Sequential and spatial letter reversals in adults with dyslexia during a word comparison task: demystifying the “was saw” and “db” myths

Beate Peter, Andria Albert, Heracles Panagiotides, Shelley Gray

Research output: Contribution to journalArticlepeer-review

9 Scopus citations


Whether sequential and spatial letter reversals characterize dyslexia in children has been unclear, largely due to developmental variability of these errors in children with and without dyslexia. Here we demonstrate both types of reversals for the first time in adults with dyslexia (n = 22) but not in control adults (n = 20). Participants evaluated 576 word pairs that consisted of two identical words or two words that differed subtly, by categorizing them as same or different. Two subsets of word pairs differed in sequential (e.g. “two tow”) and spatial (e.g. “cob cod”) letter reversals. The adults with dyslexia were less accurate than the controls regarding both types of word pairs. Their accuracy during left/right letter reversals was lower, compared to both up/down letter reversals (e.g. “cub cup”) and nonsymmetric letter similarities (e.g. “half halt”). Accuracy during left/right reversals was correlated with accuracy during sequential rearrangement in the word pair task as well as with a composite measure of sequential processing based on nonword repetition, nonword reading, and multisyllabic word repetition. It was also correlated with a composite measure of literacy skills. A subset of the dyslexia group who produced left/right errors during a rapid single letter naming task obtained lower accuracy than the dyslexia subgroup without such errors during both types of letter reversals, and their overall literacy skills were lower. We conclude that sequential and left/right letter reversals characterize a severe dyslexia subtype. These two types of reversal are associated, are part of a general deficit in sequential processing likely due to cerebellar deficits, and persist into adulthood.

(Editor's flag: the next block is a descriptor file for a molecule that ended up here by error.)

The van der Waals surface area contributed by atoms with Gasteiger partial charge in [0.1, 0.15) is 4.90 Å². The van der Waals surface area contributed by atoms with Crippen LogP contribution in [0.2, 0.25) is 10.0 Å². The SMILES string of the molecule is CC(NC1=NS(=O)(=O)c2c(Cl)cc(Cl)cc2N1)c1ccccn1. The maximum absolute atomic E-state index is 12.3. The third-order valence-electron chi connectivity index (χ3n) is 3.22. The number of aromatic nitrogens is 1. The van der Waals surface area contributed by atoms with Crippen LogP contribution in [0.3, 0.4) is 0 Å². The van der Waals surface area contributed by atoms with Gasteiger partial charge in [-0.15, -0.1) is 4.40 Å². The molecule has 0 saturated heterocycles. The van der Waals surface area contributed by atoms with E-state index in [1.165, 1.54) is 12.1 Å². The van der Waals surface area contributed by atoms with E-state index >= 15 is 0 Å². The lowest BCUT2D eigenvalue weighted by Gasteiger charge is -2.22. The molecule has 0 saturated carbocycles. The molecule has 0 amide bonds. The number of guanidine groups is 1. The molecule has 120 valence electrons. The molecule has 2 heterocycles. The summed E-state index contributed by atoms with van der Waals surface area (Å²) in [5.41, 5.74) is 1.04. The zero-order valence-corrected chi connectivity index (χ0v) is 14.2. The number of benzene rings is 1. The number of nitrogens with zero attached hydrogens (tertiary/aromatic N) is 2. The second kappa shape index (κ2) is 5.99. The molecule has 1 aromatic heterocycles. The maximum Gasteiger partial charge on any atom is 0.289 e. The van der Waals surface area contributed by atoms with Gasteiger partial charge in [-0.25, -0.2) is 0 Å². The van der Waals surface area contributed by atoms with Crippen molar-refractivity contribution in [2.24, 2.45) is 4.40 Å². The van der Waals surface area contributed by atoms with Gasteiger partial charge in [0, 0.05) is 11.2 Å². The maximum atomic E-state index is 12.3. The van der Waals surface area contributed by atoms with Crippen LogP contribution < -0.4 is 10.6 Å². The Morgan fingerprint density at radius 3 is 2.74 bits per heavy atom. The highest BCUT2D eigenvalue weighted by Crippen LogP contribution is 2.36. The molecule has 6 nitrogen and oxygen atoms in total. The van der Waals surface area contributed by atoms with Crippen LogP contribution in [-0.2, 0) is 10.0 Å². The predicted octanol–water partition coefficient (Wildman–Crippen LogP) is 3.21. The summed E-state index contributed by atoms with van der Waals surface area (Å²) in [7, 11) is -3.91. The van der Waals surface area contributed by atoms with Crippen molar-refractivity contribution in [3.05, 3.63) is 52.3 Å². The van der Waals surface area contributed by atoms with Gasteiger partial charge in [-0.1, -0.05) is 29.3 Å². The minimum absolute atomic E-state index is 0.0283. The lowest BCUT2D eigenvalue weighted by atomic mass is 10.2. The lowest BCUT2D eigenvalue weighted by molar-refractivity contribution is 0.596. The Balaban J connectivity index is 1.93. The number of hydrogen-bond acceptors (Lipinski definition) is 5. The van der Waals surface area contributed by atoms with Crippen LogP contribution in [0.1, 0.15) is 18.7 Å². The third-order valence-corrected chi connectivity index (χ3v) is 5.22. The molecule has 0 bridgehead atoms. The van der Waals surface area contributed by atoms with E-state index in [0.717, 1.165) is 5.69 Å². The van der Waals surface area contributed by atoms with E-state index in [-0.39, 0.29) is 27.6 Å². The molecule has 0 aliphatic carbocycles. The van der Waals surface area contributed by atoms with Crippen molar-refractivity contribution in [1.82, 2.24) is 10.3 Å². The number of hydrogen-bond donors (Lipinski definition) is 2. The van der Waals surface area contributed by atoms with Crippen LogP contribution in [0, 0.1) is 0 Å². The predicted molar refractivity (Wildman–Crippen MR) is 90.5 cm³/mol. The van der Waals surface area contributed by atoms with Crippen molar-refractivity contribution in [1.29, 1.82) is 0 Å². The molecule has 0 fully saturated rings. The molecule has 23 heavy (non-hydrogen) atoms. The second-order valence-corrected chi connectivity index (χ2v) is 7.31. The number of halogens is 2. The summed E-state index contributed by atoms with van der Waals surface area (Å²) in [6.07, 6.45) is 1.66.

Original languageEnglish (US)
Pages (from-to)340-367
Number of pages28
JournalClinical Linguistics and Phonetics
Issue number4
StatePublished - 2021


  • Dyslexia
  • adults
  • cerebellar hypothesis of dyslexia
  • dual route of word reading
  • letter reversals
  • sequential processing deficit

ASJC Scopus subject areas

  • Language and Linguistics
  • Linguistics and Language
  • Speech and Hearing


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